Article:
I have worked with hundreds of dogs that reject touch from strangers and even their owners. Some of these dogs bite at the slightest touch, while others become uncomfortable after a short while of petting.
Sadly, humans understand little about how to pet, when to pet, and when not to pet. We offer our hand for a stranger dog to sniff, and if he does, we go in for a pat. This is one of the biggest misunderstandings in dog culture, especially for aggressive or anxious dogs.
Intentional touch can help these dogs, and certain kinds of touch, in certain contexts, can reduce their anxiety, promote trust, and provide encouragement through a stressful event.
I work with many small dogs that have territorial issues or aggression and are quick to snap or bite when under pressure of being approached or handled. But I teach them through healing touch that they don’t have to respond this way.
I first acclimate them to a comfortable muzzle — the Baskerville Muzzle offers good ventilation and a treat hole — over a 10-day process. To do this, let the dog see the muzzle and put high-value treats near it, allowing the dog to eat the treats, and do this several times. Next, put treats in the muzzle and encourage the dog to get the treats until the dog puts his snout in the muzzle easily, quickly, and on his own. The next step is putting the straps on and feeding treats through the treat hole; don’t remove the muzzle. If the dog struggles, give verbal encouragement and treats.
This next step is the hardest step and most important: a walk. The dog will most likely try to paw the muzzle off or rub it on the ground, but do not allow this. Keep walking. Show no frustration. Stop every few minutes to give a high-value treat when the dog is not struggling. Walk the dog in the muzzle every day for at least five days or until the dog accepts it.
Now touch training can begin. Bring the dog to a laid out blanket and put the muzzle on. Treat initially and then put the treats away. Ask the dog to sit and down, gently nudging or luring if necessary. Once down, massage him. Look for contentment signs: eyes closing, legs and arms without tension, a loose mouth. Next, go for areas he may be more touchy about — paws, ears, muzzle. Continue a mix of relaxing touch and triggering touch. If he growls or snaps, stop for a minute until he relaxes, even just a bit. Massage again, and stop the session at the area that illicted the tension if he remains relaxed. If he does not accept this, let him get up and move around and try again. Sessions should be 15 to 20 minutes.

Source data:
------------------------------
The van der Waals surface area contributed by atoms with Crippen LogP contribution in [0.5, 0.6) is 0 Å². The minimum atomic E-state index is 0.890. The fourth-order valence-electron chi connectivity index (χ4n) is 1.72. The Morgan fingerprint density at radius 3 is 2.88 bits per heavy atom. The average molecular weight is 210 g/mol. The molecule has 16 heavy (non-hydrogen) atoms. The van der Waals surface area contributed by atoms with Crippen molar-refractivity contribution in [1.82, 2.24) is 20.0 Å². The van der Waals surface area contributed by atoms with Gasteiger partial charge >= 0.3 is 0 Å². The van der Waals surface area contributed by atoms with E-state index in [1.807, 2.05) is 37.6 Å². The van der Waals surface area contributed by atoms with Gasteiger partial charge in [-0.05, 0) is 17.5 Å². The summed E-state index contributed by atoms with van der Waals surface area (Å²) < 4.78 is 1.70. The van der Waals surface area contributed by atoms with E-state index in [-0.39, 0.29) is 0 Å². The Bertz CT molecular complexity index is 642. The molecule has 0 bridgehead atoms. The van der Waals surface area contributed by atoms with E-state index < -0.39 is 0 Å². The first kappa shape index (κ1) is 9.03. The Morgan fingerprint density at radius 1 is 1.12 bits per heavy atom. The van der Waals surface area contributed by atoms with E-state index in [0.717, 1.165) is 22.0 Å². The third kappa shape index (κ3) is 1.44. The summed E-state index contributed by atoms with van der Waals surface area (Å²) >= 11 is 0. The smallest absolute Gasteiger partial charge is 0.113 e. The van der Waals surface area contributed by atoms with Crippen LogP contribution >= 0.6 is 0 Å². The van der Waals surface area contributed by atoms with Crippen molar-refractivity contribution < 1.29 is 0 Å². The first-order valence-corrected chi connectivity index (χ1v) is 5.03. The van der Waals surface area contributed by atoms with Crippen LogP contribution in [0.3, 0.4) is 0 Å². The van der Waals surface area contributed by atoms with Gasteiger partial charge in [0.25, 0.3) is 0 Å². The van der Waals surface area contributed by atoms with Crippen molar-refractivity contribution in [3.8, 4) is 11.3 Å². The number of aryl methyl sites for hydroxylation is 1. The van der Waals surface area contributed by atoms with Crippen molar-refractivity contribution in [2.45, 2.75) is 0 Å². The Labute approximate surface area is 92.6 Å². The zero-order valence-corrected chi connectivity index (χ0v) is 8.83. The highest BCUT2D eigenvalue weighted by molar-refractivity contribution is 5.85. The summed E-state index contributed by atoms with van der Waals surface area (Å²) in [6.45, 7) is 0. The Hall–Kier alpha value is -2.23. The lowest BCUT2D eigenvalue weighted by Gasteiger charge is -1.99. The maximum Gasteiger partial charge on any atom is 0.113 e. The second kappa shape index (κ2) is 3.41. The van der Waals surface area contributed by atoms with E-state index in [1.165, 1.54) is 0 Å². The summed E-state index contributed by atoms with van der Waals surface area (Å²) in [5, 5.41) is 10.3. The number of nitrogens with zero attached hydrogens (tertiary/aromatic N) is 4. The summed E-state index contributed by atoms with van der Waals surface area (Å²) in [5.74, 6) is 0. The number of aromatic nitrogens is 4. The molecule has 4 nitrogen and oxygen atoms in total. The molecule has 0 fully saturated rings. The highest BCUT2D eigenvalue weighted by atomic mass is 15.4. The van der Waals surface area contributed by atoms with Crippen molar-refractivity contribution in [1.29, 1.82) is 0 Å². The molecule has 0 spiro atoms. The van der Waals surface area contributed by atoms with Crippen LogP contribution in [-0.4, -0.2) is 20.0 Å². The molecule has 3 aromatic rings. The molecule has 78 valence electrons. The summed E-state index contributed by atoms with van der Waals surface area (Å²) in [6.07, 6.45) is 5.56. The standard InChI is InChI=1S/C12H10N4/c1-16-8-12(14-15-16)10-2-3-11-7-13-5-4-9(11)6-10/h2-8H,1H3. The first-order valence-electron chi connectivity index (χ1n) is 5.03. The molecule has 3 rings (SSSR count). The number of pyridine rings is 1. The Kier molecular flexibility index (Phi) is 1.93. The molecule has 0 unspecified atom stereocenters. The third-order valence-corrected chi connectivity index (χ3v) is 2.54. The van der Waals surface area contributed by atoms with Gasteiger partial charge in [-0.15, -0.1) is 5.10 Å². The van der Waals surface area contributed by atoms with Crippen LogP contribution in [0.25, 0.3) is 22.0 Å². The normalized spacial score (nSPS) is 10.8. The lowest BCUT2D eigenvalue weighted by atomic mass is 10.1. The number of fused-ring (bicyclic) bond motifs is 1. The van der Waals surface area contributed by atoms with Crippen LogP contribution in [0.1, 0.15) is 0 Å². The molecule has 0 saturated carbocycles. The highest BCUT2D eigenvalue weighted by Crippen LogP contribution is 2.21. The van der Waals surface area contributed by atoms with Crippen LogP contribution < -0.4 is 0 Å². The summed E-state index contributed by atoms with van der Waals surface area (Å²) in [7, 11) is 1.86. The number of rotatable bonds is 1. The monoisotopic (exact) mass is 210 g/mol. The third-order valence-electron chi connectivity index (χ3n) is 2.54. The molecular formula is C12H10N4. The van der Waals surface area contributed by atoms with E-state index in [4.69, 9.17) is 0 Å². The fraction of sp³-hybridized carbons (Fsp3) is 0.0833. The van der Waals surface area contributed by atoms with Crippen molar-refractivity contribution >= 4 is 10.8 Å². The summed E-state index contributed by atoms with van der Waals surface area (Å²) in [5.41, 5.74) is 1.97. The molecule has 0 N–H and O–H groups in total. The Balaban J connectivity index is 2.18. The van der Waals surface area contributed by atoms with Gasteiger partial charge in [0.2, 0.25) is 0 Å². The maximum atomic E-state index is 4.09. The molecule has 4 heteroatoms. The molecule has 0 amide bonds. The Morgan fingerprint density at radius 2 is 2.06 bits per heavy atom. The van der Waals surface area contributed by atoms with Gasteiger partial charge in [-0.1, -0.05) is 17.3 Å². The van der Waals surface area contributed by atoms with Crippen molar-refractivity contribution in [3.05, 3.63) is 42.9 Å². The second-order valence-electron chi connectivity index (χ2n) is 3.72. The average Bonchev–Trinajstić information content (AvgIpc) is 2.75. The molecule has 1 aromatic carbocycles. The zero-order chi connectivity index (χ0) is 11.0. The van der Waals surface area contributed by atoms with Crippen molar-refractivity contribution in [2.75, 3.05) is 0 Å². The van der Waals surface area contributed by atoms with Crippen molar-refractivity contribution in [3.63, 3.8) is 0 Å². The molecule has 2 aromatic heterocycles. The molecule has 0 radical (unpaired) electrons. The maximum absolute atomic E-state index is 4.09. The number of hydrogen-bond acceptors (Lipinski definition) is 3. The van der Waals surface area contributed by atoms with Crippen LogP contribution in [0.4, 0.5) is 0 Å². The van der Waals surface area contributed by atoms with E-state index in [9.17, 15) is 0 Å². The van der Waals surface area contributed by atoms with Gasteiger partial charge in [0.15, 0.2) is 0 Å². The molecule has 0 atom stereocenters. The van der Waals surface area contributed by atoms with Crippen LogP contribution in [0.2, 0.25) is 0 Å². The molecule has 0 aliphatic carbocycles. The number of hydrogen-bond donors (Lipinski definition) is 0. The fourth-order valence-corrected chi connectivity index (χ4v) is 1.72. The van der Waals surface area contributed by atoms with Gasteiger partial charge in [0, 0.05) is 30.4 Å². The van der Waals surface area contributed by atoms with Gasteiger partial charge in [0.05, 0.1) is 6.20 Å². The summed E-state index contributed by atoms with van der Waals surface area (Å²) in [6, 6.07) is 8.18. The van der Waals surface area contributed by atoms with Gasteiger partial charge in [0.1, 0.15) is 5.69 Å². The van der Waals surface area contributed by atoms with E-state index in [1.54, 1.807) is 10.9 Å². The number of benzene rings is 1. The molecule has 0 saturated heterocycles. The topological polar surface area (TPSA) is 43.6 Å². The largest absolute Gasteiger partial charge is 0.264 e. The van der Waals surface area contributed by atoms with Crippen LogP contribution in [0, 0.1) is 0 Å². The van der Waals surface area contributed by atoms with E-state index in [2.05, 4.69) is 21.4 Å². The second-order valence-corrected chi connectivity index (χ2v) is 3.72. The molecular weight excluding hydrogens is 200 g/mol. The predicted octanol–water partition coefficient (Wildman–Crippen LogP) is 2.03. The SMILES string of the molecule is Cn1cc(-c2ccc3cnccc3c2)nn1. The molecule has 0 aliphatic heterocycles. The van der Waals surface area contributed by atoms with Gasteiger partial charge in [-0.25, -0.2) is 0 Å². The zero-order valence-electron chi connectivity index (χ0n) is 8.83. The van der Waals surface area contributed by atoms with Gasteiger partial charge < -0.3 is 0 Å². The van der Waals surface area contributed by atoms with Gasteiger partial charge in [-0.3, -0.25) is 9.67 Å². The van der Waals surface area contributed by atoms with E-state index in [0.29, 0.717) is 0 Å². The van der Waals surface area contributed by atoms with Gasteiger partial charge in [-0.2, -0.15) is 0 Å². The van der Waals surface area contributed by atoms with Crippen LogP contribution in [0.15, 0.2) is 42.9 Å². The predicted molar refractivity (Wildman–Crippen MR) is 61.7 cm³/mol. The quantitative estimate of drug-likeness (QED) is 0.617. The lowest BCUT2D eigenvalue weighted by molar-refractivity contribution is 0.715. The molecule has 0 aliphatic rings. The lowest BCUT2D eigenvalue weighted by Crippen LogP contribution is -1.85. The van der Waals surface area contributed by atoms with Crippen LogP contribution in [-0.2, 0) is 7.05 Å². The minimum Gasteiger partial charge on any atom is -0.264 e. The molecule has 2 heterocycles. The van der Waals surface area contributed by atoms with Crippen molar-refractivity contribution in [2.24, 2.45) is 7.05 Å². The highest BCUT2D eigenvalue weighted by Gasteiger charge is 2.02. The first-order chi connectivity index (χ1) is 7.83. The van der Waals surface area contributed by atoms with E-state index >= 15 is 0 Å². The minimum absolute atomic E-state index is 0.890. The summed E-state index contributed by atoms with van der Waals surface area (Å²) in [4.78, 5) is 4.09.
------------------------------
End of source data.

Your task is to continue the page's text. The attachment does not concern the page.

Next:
Some dogs are anxious and cannot calm or settle easily. Daily healing touch can be restorative for these dogs, too. I like to use massage and acupressure and start this at their home, where they are comfortable.
Once leashed, I ask the dog to be my side in a sit or down, use treats to build connection, and slowly start to massage. Many dogs enjoy deep touch on their chest, between their ears, and at their rump. Deep, slow touch never excites the dog; if your massage does, it is too quick or shallow. Once the dog relaxes, I add pressure-point touch to the shoulder blades, thighs, chest, and neck. Pressure touch is just pressing deep into the muscle and holding for a few seconds.
Signs that the dog is relaxing include laying down, eyes closing, and much less attention to external stimuli. The ultimate relaxation position is what I call the “on your side,” where the dog is all the way down, on his side, with his head down. It can take weeks to achieve this.
This exercise can be moved outside within two weeks of daily practice in the home. Start in low-distractions areas and move up to higher-trigger zones.
Healing touch can reorient the dog to environments that cause anxiety and stress. I want him to have a totally different experience here, which is possible, because we have built such a solid trusting relationship that the enjoyment of the touch aids in his experiencing the environment differently.
The benefits of touch exercises are multiplied when trusted colleagues do them with me. This means more hands on the dogs, which builds more momentum to trust, enables them to be at ease, and to perceive triggers with less suspicious and worry. Treats, play, tricks, and toys also help dogs in stressful environments.
I am most drawn to touch because you can actually see the benefits right before your eyes. You can see the dog go from a tense, worried expression where he is struggling or reactive. With restorative, calming touch, he becomes pliable, relaxed, and more confident. The power of touch cannot be denied.
Kathy Kear of Cause & Effect Dog Training in Berkeley has been working with dogs, including the most vulnerable, for more than 20 years. Her teacher was Alon Geva with whom she apprenticed in 2003-2004. Since then, she has volunteered at Berkeley animal services, numerous local rescue groups, and trained hundreds of dogs. She specializes is aggression and anxiety and uses a balanced approach to training, employing all tools and limiting none. Learn more at CauseAndEffectDogTraining.com.
Main article photo by: Photo courtesy of Baskerville Muzzles